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Unformatted text preview: p. 1 1. In a given chemical compound, the proportions by mass of the elements that compose it are a. variable but in ratios of small integers. b. dependent on the origin of the compound. c. dependent on the mode of preparation of the compound. d. All of the above are correct. e. None of the above is correct. 2. A pure solid decomposes on heating, yielding a solid and a gas, each of which is a pure substance. From this we can reasonably conclude that a. the original solid is not an element. b. at least one of the products is an element. c. both products are elements. d. both (a) and (b) are true e. None of these are true 3. Which statement about balanced chemical equations is FALSE? a. The net charge of the reactants must equal the net charge of the products. b. The total mass of the reactants must equal the total mass of the products. c. The total number of atoms in the reactants must equal the total number of atoms in the products. d. The total number of moles of reactants must equal the total number of moles of products. e. Gaseous reactions for which the number of moles of reactants equals the number of moles of products are not accompanied by a change in volume if the temperature and pressure remain constant. 4. The gaseous elements H 2 and O 2 react explosively to form water (H 2 O). 3.00 L of H 2 is mixed with 2.00 L of O 2 and the mixture is ignited in a strong steel vessel. If the gas volumes are all measured at the same temperature and pressure, which gas remains unreacted, and what is its volume? a. O 2 , 0.50 L b. O 2 , 1.00 L c. H 2 , 1.00 L d. H 2 , 2.00 L e. none of these p. 2 5. Which of the following is the correct Lewis dot symbol for the S – ion? a. b. c. d. e. none of these 6. Which of the following is not isoelectronic with Ar? a. S 2– b. Cl – c. K + d. Ca 2+ e. P 2– 7. A monoatomic ion X 2+ has 25 electrons and 29 neutrons. What is the identity of element X?...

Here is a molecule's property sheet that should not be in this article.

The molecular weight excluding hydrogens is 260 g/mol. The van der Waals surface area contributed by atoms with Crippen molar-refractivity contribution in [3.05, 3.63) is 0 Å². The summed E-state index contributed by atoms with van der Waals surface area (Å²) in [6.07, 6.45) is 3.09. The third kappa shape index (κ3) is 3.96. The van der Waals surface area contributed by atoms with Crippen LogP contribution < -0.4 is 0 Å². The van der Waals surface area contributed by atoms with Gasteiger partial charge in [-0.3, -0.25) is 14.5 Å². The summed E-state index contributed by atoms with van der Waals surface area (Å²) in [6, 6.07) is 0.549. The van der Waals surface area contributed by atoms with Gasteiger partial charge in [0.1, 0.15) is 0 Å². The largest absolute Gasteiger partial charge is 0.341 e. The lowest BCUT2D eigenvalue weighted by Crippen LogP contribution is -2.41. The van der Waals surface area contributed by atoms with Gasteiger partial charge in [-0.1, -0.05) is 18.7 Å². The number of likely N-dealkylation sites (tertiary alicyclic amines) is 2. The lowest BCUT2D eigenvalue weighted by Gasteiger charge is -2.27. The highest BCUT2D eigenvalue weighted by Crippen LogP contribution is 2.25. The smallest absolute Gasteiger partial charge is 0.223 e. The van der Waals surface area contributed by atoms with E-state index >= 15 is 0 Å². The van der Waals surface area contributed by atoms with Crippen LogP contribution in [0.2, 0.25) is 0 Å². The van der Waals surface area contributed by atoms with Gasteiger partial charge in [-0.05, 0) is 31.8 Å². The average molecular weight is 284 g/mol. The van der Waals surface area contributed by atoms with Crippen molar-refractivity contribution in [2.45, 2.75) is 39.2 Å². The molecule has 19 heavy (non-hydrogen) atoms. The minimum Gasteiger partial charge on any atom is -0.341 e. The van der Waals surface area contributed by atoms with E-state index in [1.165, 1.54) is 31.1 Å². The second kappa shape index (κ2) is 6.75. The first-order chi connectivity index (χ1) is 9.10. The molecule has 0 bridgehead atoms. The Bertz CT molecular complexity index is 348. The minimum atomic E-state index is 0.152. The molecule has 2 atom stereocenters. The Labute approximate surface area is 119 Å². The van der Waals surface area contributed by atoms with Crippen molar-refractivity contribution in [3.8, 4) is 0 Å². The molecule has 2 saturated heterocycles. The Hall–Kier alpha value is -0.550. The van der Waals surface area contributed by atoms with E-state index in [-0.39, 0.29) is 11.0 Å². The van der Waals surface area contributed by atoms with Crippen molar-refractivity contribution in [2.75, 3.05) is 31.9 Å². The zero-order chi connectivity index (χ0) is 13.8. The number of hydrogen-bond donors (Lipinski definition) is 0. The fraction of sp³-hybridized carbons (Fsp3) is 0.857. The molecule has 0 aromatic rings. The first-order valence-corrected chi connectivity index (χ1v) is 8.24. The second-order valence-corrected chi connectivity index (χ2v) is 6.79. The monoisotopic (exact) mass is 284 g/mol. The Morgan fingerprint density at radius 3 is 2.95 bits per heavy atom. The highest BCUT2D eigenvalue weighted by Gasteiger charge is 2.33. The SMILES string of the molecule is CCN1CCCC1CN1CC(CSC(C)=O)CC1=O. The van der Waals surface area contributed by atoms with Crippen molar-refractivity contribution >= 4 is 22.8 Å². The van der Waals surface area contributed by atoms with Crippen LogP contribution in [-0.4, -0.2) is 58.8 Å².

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This note was uploaded on 04/30/2008 for the course CHEM 1411 taught by Professor Parkin during the Spring '08 term at Columbia.
- Spring '08